Dr. Steven Everts, Senior Research Fellow at the Center for European Reform in London, writing in Arab News (thanks to Ali Dashti), has noticed something:
In the past few years, something has gone wrong in the broader relationship between the so-called West and the countries of the Arab and Muslim world. Distrust, recriminations and resentment have mounted. Minor misunderstandings or disagreements have taken on highly symbolic importance and fed the cycle of suspicion.
His remedy? Let’s all get to know each other better:
Arguably the biggest problem is that we know so little about each other. Most people get their information from the media. And when Western media do stories or films about the Muslim world, they tend to use the familiar templates of “the war on terror”. The same is true for most Arab media: They too prefer to stick to the mental maps of Western hostility, exploitation and moral decadence. Despite the Internet and the “death of distance”, few people actually travel from the West to the wider Middle East and vice versa. Even from Cairo, a political, commercial and social hub in the Arab world, only a handful of flights depart every day to European destinations. To compare: Literally hundreds of flights depart for destinations in the West from Heathrow alone, which is just one out of five London airports.
More dialogue per se may not guarantee better relations, but it can help and would at least reduce the barriers of ignorance. Thus we need a dramatic expansion of scholarship programs and workplace exchange schemes so that more people know about life on the other side. Europe has been transformed through political and market integration, driven by supranational institutions. But the most successful EU program has been the Erasmus scheme, which gives tens of thousands of students the chance to do part of their university degree in another EU country. Similar schemes also operate for professors and other categories of workers. Together with low-cost airlines, they have probably done more for European unity than the deadweight of the common agricultural policy.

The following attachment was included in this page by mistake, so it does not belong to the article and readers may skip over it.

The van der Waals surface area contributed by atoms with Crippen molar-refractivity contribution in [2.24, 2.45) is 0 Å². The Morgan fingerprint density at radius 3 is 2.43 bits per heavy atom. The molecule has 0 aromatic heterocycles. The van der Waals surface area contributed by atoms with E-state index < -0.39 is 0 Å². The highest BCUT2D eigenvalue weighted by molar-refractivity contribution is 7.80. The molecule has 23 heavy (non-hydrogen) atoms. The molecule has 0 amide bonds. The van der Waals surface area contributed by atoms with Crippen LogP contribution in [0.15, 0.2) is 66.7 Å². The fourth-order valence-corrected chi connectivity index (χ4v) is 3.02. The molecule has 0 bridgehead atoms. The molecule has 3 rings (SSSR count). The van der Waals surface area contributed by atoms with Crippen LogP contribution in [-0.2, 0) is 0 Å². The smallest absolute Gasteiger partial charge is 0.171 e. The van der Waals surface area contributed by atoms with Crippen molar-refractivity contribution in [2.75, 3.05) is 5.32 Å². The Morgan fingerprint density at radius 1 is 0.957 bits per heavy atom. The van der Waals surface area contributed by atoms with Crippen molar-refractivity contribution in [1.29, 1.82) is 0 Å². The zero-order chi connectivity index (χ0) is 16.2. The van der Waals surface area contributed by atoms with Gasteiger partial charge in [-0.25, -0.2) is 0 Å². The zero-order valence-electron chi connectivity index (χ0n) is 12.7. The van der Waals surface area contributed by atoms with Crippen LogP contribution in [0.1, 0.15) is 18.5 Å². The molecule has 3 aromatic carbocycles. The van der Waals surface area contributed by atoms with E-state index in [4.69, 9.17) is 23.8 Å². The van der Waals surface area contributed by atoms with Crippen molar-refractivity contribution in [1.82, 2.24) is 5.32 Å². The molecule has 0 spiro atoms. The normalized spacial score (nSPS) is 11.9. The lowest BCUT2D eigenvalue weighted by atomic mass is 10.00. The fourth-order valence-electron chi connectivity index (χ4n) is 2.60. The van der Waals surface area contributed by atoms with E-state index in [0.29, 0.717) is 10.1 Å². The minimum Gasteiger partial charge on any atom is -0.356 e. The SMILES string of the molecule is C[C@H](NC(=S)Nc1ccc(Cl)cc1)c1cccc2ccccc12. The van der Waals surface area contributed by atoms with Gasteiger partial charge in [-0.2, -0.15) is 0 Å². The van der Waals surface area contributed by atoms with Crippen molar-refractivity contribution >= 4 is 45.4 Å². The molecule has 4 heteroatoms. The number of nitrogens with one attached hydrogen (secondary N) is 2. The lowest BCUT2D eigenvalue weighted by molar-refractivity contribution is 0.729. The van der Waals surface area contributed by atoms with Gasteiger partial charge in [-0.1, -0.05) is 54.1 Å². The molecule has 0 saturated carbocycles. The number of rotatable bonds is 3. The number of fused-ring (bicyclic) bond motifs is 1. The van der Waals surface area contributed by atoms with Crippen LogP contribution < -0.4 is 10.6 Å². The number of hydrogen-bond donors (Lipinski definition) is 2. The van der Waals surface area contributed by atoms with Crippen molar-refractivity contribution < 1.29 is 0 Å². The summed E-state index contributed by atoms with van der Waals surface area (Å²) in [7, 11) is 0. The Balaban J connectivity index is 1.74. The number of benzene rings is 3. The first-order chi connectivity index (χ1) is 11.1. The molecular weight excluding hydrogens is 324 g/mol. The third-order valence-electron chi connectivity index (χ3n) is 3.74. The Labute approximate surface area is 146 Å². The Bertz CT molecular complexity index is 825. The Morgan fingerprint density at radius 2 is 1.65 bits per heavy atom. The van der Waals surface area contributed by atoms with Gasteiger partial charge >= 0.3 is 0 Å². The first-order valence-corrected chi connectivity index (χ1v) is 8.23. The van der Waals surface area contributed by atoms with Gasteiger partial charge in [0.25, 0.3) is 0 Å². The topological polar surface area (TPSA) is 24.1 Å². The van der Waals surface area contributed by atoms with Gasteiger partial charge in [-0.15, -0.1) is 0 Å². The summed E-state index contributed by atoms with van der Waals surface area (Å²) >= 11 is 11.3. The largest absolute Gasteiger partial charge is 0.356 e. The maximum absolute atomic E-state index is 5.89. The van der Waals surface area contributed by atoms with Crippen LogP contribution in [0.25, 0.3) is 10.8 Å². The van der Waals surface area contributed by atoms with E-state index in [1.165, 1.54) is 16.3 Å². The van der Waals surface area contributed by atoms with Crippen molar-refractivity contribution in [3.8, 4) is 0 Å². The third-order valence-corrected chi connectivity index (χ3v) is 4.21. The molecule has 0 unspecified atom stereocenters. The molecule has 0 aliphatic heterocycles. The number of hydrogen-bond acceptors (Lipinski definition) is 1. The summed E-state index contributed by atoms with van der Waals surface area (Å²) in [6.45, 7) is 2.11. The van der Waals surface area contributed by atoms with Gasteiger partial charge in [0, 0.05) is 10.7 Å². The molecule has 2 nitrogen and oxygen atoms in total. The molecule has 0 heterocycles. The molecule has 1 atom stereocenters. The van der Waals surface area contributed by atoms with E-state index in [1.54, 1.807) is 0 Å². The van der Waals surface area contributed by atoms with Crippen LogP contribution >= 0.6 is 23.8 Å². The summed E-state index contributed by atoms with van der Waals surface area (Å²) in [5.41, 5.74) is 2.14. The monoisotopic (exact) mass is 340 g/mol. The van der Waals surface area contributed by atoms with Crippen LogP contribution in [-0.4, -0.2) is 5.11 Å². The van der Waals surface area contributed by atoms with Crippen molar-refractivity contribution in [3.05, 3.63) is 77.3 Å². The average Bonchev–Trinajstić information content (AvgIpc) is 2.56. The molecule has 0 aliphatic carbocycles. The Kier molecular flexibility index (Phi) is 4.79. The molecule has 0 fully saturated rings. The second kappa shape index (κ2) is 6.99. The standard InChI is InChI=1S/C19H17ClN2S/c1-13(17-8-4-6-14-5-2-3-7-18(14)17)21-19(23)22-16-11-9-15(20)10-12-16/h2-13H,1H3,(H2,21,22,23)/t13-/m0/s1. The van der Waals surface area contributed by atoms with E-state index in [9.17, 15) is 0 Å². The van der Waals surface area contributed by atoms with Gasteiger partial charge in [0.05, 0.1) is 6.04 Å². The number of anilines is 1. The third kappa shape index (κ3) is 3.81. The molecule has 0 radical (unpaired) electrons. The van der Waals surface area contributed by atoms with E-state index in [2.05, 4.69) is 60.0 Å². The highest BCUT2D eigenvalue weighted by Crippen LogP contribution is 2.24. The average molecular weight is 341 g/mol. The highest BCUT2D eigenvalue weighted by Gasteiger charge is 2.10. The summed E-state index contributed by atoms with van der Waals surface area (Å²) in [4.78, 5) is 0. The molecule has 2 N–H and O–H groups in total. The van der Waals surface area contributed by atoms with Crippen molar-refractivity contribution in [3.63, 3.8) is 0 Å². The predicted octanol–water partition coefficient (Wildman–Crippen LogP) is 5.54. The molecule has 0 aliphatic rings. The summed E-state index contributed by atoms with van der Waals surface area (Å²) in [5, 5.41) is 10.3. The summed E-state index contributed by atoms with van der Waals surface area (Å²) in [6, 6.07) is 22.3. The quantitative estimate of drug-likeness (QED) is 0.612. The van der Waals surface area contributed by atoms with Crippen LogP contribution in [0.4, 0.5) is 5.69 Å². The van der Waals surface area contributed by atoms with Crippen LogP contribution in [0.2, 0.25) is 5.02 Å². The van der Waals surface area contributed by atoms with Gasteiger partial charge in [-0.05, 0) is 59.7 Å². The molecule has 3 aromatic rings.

We need a similar scheme to link educational establishments in the West to those of the Arab and Muslim world. And, why not, we must also explore the possibilities of introducing low cost air travel on routes to and from the Middle East. There is no reason, other than politically inspired protectionism, why a ticket from London to Beirut or Jeddah should cost twice as much as one to New York. The overwhelming evidence suggests that if people are exposed to more factual information and different experiences, they moderate their views and factor in greater complexity. We may still differ on many things, but at least we should get the facts straight.
This is all just swell, Dr. Everts. I’m all for getting the facts straight. Why don’t we start with an honest public debate about jihad ideology and its incompatibility with Western secularism? Why don’t we discuss the ideological and religious roots of the idea that murdering children is a holy thing? If we could get all that out in the open and thoroughly repudiated in the Islamic world, we might really be getting somewhere.